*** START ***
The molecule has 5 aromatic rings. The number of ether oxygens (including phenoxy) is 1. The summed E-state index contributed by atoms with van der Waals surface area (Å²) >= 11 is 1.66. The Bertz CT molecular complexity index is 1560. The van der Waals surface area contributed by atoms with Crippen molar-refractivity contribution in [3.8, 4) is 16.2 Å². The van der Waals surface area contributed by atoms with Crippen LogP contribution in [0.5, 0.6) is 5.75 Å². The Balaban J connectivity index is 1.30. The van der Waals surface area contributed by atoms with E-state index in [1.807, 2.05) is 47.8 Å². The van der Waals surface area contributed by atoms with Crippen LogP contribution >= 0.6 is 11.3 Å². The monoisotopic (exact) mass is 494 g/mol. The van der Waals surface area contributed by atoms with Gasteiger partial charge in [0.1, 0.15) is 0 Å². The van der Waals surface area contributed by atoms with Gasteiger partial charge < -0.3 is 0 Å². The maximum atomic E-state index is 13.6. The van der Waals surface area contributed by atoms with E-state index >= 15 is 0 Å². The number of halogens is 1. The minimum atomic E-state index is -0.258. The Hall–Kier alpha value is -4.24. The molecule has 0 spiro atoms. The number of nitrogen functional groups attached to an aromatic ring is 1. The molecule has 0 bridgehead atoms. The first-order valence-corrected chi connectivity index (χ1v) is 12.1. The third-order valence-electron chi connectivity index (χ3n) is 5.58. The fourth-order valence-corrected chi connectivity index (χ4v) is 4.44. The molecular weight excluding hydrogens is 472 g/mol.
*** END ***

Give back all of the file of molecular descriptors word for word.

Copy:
The molecule has 5 aromatic rings. The number of ether oxygens (including phenoxy) is 1. The summed E-state index contributed by atoms with van der Waals surface area (Å²) >= 11 is 1.66. The Bertz CT molecular complexity index is 1560. The van der Waals surface area contributed by atoms with Crippen molar-refractivity contribution in [3.8, 4) is 16.2 Å². The van der Waals surface area contributed by atoms with Crippen LogP contribution in [0.5, 0.6) is 5.75 Å². The Balaban J connectivity index is 1.30. The van der Waals surface area contributed by atoms with E-state index in [1.807, 2.05) is 47.8 Å². The van der Waals surface area contributed by atoms with Crippen LogP contribution >= 0.6 is 11.3 Å². The monoisotopic (exact) mass is 494 g/mol. The van der Waals surface area contributed by atoms with Gasteiger partial charge in [0.1, 0.15) is 0 Å². The van der Waals surface area contributed by atoms with Gasteiger partial charge < -0.3 is 0 Å². The maximum atomic E-state index is 13.6. The van der Waals surface area contributed by atoms with E-state index >= 15 is 0 Å². The number of halogens is 1. The minimum atomic E-state index is -0.258. The Hall–Kier alpha value is -4.24. The molecule has 0 spiro atoms. The number of nitrogen functional groups attached to an aromatic ring is 1. The molecule has 0 bridgehead atoms. The first-order valence-corrected chi connectivity index (χ1v) is 12.1. The third-order valence-electron chi connectivity index (χ3n) is 5.58. The fourth-order valence-corrected chi connectivity index (χ4v) is 4.44. The molecular weight excluding hydrogens is 472 g/mol.